Difficulty in the class room

It seems that the continuity between this weeks reading is the struggle to overcome challenges in understanding, particularly with reading, but as the essay. “Cathedral,” exemplified, this struggle to understand can extend to other elements in life. “Engaging Ideas” provided a groundwork to the concept of how to assist struggling learners, what causes difficulty in reading and what methods to explore to assist those with difficulty. Following that article with the above mentioned “Cathedral” allowed for a hilarious break. The obvious egocentrism of the speaker, coupled with outright ignorance allowed for a bit of comic relief, specifically the slapstick-like description of the blind man’s random eye movements. This article seemed more appropriate for a reading methods exercise, but the conclusion revealed another teaching method, working together and guided learning by struggling though something unfamiliar and difficult. The officers success, directed by the blind man’s questions and supporting comments, made for an effective segue to the third article, “Introducing Difficulty.” The premise of learning through struggling resounded with the previous essay.
One particular quote stood out to me, “Nobody, not even a genius, knows without having learned to know” (Salvatori and Donahue 3). This line would serve as a helpful reminder to any student, those who are struggling and those who work with ease. The reminder of past struggles adds value to the skills acquired, and the affirmation that even the “genius” had to work hard validates the struggling learners efforts. One strategy which stands out is to have students write out their difficulties, enabling them to “acknowledge the complexity of reading” (Salvatori and Donahue 5). This seems like a reasonable exercise for me to implement with my 9th grade students, considering the frequent difficulties they had with the Odyssey. I am curious to see how  they express their difficulties.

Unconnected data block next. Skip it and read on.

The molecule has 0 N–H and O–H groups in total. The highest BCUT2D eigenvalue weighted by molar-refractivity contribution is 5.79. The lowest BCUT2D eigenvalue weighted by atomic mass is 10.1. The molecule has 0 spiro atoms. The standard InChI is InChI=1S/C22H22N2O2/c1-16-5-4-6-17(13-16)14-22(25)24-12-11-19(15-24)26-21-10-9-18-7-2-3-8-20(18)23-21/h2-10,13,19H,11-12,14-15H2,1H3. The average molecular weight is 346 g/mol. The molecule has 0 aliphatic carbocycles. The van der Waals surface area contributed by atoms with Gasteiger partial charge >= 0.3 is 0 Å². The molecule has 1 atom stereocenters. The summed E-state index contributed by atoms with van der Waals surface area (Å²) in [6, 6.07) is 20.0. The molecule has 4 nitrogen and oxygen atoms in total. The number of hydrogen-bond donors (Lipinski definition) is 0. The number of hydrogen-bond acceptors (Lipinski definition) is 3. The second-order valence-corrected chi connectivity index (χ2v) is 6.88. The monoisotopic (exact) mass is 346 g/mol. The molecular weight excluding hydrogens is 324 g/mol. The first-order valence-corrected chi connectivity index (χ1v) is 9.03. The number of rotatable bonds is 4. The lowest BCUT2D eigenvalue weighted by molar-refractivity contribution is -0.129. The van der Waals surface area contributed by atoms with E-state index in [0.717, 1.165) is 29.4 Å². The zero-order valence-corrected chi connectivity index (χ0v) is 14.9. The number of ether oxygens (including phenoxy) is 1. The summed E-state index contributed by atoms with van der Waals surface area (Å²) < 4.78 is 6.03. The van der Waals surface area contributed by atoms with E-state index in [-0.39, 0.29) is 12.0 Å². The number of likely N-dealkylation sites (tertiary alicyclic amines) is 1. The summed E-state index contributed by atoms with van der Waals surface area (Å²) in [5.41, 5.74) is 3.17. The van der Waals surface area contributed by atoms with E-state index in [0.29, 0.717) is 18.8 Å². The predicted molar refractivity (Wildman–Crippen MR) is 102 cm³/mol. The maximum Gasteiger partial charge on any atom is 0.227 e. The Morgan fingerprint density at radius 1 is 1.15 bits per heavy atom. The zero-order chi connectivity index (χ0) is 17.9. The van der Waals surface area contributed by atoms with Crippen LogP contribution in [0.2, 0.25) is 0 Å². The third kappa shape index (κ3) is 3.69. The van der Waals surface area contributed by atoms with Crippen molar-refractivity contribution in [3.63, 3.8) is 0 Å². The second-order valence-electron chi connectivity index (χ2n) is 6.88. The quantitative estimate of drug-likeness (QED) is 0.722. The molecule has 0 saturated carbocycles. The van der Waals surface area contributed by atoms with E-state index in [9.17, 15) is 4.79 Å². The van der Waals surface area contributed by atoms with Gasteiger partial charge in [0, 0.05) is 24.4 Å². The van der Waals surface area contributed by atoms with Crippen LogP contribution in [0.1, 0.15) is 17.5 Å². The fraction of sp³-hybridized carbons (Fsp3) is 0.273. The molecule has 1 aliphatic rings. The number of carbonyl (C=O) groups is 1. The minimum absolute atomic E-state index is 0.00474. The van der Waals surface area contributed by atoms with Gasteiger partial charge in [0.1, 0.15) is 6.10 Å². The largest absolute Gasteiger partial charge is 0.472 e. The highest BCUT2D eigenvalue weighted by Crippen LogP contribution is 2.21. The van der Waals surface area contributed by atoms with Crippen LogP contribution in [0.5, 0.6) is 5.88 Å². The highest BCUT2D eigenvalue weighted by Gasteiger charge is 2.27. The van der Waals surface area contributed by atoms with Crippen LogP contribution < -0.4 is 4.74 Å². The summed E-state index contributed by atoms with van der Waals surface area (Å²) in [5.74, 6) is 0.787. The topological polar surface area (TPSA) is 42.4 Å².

In contrast to the above readings, Pope’s “Textual Interventions” seemed more like an exercise in not reading for detail. The density of the writing made it comparable to a scientific research paper; an item which, according to “Engaging Ideas,” should not be read for detail, rather skimmed over for general ideas. The 46 page document may have been better served as a bulleted list as the distracting examples provided little assistance in comprehension. The proposed instructional plans, presented in a conversational tone, were interesting, and inspired several ideas for my own classroom, but the format of presentation still irked my sensibilities for what qualifies as appropriate literature; “Now firm up…Then turn…Don’t draft…Do this…” all could be plainly outlined in a structure more accessible than an essay (16). Despite my reservations regarding the structure of this piece, it does present some lesson ideas worthy of further, in depth, review.
The final article, “How Experts Differ from Novices,” seems to conclude a simple sentiment, experts are capable or reasoning and solving difficulties due to their experience and training in a particular field. This sentiment nicely returns us to the earlier article, “Introducing Difficulty.”